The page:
Terry Griffiths - UWA Subsea Cable Stability on Rocky Seabeds – Comparison of Field Observations Against Conventional and Novel Design Methods ABSTRACT: Accurate assessment of lateral resistance is critical to ensure the on-bottom stability and integrity of subsea pipes and cables in the oil/gas and marine renewable energy industries. However, on rocky seabeds recommend practices provide limited recommendations on pipe/seabed interaction, suggesting only a single value for the friction coefficient of 0.6. This presentation reports on a programme of physical experiments and theoretical modelling investigating the lateral resistance of pipes on rocky seabeds. It is shown that the peak and mean effective friction can significantly exceed the Coulomb interface friction coefficient when the pipe diameter is similar to the median rock diameter. Further research highlights opportunities to refine predictions of hydrodynamic forces accounting for the seabed rugosity and extensive gappiness between the pipe and seabed. We apply these new design insights to subsea cables installed on rocky seabeds by MeyGen for Phase 1a of the Pentland Firth Inner Sound tidal stream energy project. These cables are observed to be stable despite regular severe metocean conditions meaning conventional engineering methods predict gross instability. Our work foreshadows a new design approach that offers more efficient pipe and cable design to reduce project capex and enhance through-life integrity management.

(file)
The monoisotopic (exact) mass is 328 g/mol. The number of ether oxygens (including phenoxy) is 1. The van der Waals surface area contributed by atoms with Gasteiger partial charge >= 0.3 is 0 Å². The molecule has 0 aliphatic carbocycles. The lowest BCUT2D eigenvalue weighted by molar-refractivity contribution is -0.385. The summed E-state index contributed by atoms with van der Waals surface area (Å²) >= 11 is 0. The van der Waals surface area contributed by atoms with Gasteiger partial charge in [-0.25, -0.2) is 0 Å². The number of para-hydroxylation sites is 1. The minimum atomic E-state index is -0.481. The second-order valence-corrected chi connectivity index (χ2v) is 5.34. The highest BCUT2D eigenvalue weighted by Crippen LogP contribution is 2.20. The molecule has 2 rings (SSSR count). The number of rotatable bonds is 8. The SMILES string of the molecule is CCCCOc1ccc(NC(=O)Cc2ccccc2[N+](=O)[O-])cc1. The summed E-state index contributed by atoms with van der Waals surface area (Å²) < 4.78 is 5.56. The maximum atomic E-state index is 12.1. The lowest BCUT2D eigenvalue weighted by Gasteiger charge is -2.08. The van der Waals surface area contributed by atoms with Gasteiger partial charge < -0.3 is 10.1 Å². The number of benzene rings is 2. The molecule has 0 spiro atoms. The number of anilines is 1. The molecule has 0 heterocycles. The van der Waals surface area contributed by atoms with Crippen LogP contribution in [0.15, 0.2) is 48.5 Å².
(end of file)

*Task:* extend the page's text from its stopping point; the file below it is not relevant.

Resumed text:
Mohamed Shams - Curtin University Simulating the Behaviour of Slab Foundations on Reactive Soils using Hydro-Mechanical Finite Element Numerical Modelling ABSTRACT: The main objective of this research is to enhance the current design practice of the design of stiffened slab foundations on reactive soils through advanced numerical modelling. The study presents sophisticated three-dimensional (3D) hydro-mechanical finite element (FE) numerical models of coupled flow-deformation and stress analyses capable of simulating the complex behaviour of slab foundations on reactive soils. The decisive parameters of the developed FE models are described in detail and the modelling efficacy is verified through three case studies. The ability of the FE models to simulate the moisture diffusion and suction variations in relation to climate changes is validated through two case studies involving field observations. A third case study involving a hypothetical stiffened slab foundation on reactive soil is used for comparison with one of the most commonly used traditional design methods. The developed FE models are found to perform well and overcome some of the most significant limitations of available traditional methods, leading to more reliable design outputs. The Models are used in an extensive parametric study to produce design charts, along with a design procedure, which are congregated to form a stand-alone new design method. A software called SFORS, adopting the new design method, is developed and verified through numerical examples against the commercial software SLOG that adopts the well-known Mitchell’s Method. The developed FE models are also used in a study to investigate the efficacy of using a sand cushion beneath the slab foundation in an attempt to reduce the thickness of stiffened slab foundation in mitigating the damage caused by reactive soils.